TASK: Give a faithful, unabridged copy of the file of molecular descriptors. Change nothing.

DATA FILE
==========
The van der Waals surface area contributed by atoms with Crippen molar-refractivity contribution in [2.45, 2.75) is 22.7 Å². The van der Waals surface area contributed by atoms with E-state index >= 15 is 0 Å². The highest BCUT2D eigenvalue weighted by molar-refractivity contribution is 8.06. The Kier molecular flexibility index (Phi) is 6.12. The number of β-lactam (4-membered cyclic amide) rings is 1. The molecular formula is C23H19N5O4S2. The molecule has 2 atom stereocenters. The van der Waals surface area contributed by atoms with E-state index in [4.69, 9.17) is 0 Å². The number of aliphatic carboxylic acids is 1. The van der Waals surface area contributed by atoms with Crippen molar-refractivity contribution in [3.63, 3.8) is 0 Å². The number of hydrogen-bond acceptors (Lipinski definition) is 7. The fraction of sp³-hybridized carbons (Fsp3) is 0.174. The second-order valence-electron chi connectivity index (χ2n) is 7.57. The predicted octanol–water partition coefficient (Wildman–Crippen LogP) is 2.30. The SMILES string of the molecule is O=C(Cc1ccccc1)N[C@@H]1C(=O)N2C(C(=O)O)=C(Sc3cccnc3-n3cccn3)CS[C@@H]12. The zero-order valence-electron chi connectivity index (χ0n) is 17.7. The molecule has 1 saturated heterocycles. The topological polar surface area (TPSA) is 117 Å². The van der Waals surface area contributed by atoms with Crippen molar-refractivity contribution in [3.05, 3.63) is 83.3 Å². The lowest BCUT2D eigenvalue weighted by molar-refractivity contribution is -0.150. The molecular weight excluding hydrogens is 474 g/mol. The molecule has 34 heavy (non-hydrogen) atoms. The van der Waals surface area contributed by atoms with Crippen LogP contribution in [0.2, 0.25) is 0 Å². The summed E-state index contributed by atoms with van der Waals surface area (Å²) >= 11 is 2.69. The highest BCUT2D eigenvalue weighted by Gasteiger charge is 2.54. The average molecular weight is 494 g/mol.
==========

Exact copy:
The van der Waals surface area contributed by atoms with Crippen molar-refractivity contribution in [2.45, 2.75) is 22.7 Å². The van der Waals surface area contributed by atoms with E-state index >= 15 is 0 Å². The highest BCUT2D eigenvalue weighted by molar-refractivity contribution is 8.06. The Kier molecular flexibility index (Phi) is 6.12. The number of β-lactam (4-membered cyclic amide) rings is 1. The molecular formula is C23H19N5O4S2. The molecule has 2 atom stereocenters. The van der Waals surface area contributed by atoms with E-state index in [4.69, 9.17) is 0 Å². The number of aliphatic carboxylic acids is 1. The van der Waals surface area contributed by atoms with Crippen molar-refractivity contribution in [3.63, 3.8) is 0 Å². The number of hydrogen-bond acceptors (Lipinski definition) is 7. The fraction of sp³-hybridized carbons (Fsp3) is 0.174. The second-order valence-electron chi connectivity index (χ2n) is 7.57. The predicted octanol–water partition coefficient (Wildman–Crippen LogP) is 2.30. The SMILES string of the molecule is O=C(Cc1ccccc1)N[C@@H]1C(=O)N2C(C(=O)O)=C(Sc3cccnc3-n3cccn3)CS[C@@H]12. The zero-order valence-electron chi connectivity index (χ0n) is 17.7. The molecule has 1 saturated heterocycles. The topological polar surface area (TPSA) is 117 Å². The van der Waals surface area contributed by atoms with Crippen molar-refractivity contribution in [3.05, 3.63) is 83.3 Å². The lowest BCUT2D eigenvalue weighted by molar-refractivity contribution is -0.150. The molecular weight excluding hydrogens is 474 g/mol. The molecule has 34 heavy (non-hydrogen) atoms. The van der Waals surface area contributed by atoms with Crippen LogP contribution in [0.2, 0.25) is 0 Å². The summed E-state index contributed by atoms with van der Waals surface area (Å²) >= 11 is 2.69. The highest BCUT2D eigenvalue weighted by Gasteiger charge is 2.54. The average molecular weight is 494 g/mol.